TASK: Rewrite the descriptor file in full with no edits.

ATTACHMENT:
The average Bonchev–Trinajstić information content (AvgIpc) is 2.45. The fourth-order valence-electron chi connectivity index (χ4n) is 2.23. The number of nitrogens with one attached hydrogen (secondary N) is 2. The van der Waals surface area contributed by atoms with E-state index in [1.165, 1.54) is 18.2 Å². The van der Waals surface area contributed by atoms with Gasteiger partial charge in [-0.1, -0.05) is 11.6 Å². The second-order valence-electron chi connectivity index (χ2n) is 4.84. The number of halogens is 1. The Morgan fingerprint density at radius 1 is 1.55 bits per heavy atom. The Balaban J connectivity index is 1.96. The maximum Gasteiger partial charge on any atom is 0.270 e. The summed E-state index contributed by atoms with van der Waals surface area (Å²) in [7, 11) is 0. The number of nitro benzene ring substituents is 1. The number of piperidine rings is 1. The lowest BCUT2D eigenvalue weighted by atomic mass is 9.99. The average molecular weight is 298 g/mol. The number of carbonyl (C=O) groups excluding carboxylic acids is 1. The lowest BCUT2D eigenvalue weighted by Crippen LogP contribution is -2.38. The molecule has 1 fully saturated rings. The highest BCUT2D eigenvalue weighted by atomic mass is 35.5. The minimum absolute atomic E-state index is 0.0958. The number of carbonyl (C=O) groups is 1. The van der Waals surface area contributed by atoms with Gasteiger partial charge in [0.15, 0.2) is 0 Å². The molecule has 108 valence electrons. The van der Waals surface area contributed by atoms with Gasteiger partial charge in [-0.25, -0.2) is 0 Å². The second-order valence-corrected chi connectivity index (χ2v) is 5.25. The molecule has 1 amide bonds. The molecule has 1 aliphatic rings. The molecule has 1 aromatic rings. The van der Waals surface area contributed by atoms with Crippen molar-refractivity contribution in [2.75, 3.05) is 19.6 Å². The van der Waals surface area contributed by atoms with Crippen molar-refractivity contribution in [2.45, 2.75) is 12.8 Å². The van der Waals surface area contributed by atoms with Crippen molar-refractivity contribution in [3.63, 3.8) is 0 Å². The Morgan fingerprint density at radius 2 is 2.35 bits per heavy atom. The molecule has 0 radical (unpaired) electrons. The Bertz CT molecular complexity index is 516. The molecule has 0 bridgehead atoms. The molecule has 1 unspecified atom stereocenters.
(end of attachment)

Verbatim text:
The average Bonchev–Trinajstić information content (AvgIpc) is 2.45. The fourth-order valence-electron chi connectivity index (χ4n) is 2.23. The number of nitrogens with one attached hydrogen (secondary N) is 2. The van der Waals surface area contributed by atoms with E-state index in [1.165, 1.54) is 18.2 Å². The van der Waals surface area contributed by atoms with Gasteiger partial charge in [-0.1, -0.05) is 11.6 Å². The second-order valence-electron chi connectivity index (χ2n) is 4.84. The number of halogens is 1. The Morgan fingerprint density at radius 1 is 1.55 bits per heavy atom. The Balaban J connectivity index is 1.96. The maximum Gasteiger partial charge on any atom is 0.270 e. The summed E-state index contributed by atoms with van der Waals surface area (Å²) in [7, 11) is 0. The number of nitro benzene ring substituents is 1. The number of piperidine rings is 1. The lowest BCUT2D eigenvalue weighted by atomic mass is 9.99. The average molecular weight is 298 g/mol. The number of carbonyl (C=O) groups excluding carboxylic acids is 1. The lowest BCUT2D eigenvalue weighted by Crippen LogP contribution is -2.38. The molecule has 1 fully saturated rings. The highest BCUT2D eigenvalue weighted by atomic mass is 35.5. The minimum absolute atomic E-state index is 0.0958. The number of carbonyl (C=O) groups is 1. The van der Waals surface area contributed by atoms with Gasteiger partial charge in [0.15, 0.2) is 0 Å². The molecule has 108 valence electrons. The van der Waals surface area contributed by atoms with Gasteiger partial charge in [-0.25, -0.2) is 0 Å². The second-order valence-corrected chi connectivity index (χ2v) is 5.25. The molecule has 1 amide bonds. The molecule has 1 aliphatic rings. The molecule has 1 aromatic rings. The van der Waals surface area contributed by atoms with Crippen molar-refractivity contribution in [2.75, 3.05) is 19.6 Å². The van der Waals surface area contributed by atoms with Crippen molar-refractivity contribution in [2.45, 2.75) is 12.8 Å². The van der Waals surface area contributed by atoms with Crippen molar-refractivity contribution in [3.63, 3.8) is 0 Å². The Morgan fingerprint density at radius 2 is 2.35 bits per heavy atom. The molecule has 0 radical (unpaired) electrons. The Bertz CT molecular complexity index is 516. The molecule has 0 bridgehead atoms. The molecule has 1 unspecified atom stereocenters.